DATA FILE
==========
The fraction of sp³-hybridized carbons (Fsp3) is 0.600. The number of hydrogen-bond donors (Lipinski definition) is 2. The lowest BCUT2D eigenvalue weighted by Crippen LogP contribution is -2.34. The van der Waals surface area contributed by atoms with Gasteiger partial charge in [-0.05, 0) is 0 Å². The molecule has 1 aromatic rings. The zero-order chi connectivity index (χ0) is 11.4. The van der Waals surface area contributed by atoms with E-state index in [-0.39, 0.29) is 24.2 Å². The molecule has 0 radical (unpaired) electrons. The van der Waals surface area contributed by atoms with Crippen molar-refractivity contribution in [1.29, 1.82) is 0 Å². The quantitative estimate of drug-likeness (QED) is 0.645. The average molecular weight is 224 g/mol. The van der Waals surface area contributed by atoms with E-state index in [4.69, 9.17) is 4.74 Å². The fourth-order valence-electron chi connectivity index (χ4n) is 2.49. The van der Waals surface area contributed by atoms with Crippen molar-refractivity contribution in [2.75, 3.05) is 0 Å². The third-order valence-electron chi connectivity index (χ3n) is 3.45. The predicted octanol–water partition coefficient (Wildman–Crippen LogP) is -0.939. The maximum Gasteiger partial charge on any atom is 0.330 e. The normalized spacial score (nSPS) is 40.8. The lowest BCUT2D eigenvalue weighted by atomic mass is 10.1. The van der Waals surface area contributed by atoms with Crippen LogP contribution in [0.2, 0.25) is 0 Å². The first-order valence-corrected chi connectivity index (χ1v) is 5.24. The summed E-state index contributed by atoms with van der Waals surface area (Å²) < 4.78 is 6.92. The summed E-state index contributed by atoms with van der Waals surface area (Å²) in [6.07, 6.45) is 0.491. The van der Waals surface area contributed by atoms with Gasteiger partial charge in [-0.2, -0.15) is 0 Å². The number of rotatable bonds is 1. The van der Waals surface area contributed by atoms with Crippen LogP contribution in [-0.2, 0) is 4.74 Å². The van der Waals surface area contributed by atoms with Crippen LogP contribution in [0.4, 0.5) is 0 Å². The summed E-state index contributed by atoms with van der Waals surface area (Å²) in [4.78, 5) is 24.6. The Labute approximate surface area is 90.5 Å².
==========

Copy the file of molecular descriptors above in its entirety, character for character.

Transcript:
The fraction of sp³-hybridized carbons (Fsp3) is 0.600. The number of hydrogen-bond donors (Lipinski definition) is 2. The lowest BCUT2D eigenvalue weighted by Crippen LogP contribution is -2.34. The van der Waals surface area contributed by atoms with Gasteiger partial charge in [-0.05, 0) is 0 Å². The molecule has 1 aromatic rings. The zero-order chi connectivity index (χ0) is 11.4. The van der Waals surface area contributed by atoms with E-state index in [-0.39, 0.29) is 24.2 Å². The molecule has 0 radical (unpaired) electrons. The van der Waals surface area contributed by atoms with Crippen molar-refractivity contribution in [1.29, 1.82) is 0 Å². The quantitative estimate of drug-likeness (QED) is 0.645. The average molecular weight is 224 g/mol. The van der Waals surface area contributed by atoms with E-state index in [4.69, 9.17) is 4.74 Å². The fourth-order valence-electron chi connectivity index (χ4n) is 2.49. The van der Waals surface area contributed by atoms with Crippen molar-refractivity contribution in [2.75, 3.05) is 0 Å². The third-order valence-electron chi connectivity index (χ3n) is 3.45. The predicted octanol–water partition coefficient (Wildman–Crippen LogP) is -0.939. The maximum Gasteiger partial charge on any atom is 0.330 e. The normalized spacial score (nSPS) is 40.8. The lowest BCUT2D eigenvalue weighted by atomic mass is 10.1. The van der Waals surface area contributed by atoms with Crippen LogP contribution in [0.2, 0.25) is 0 Å². The first-order valence-corrected chi connectivity index (χ1v) is 5.24. The summed E-state index contributed by atoms with van der Waals surface area (Å²) < 4.78 is 6.92. The summed E-state index contributed by atoms with van der Waals surface area (Å²) in [6.07, 6.45) is 0.491. The van der Waals surface area contributed by atoms with Gasteiger partial charge in [-0.2, -0.15) is 0 Å². The number of rotatable bonds is 1. The van der Waals surface area contributed by atoms with Crippen LogP contribution in [-0.2, 0) is 4.74 Å². The van der Waals surface area contributed by atoms with Crippen LogP contribution in [0.4, 0.5) is 0 Å². The summed E-state index contributed by atoms with van der Waals surface area (Å²) in [4.78, 5) is 24.6. The Labute approximate surface area is 90.5 Å².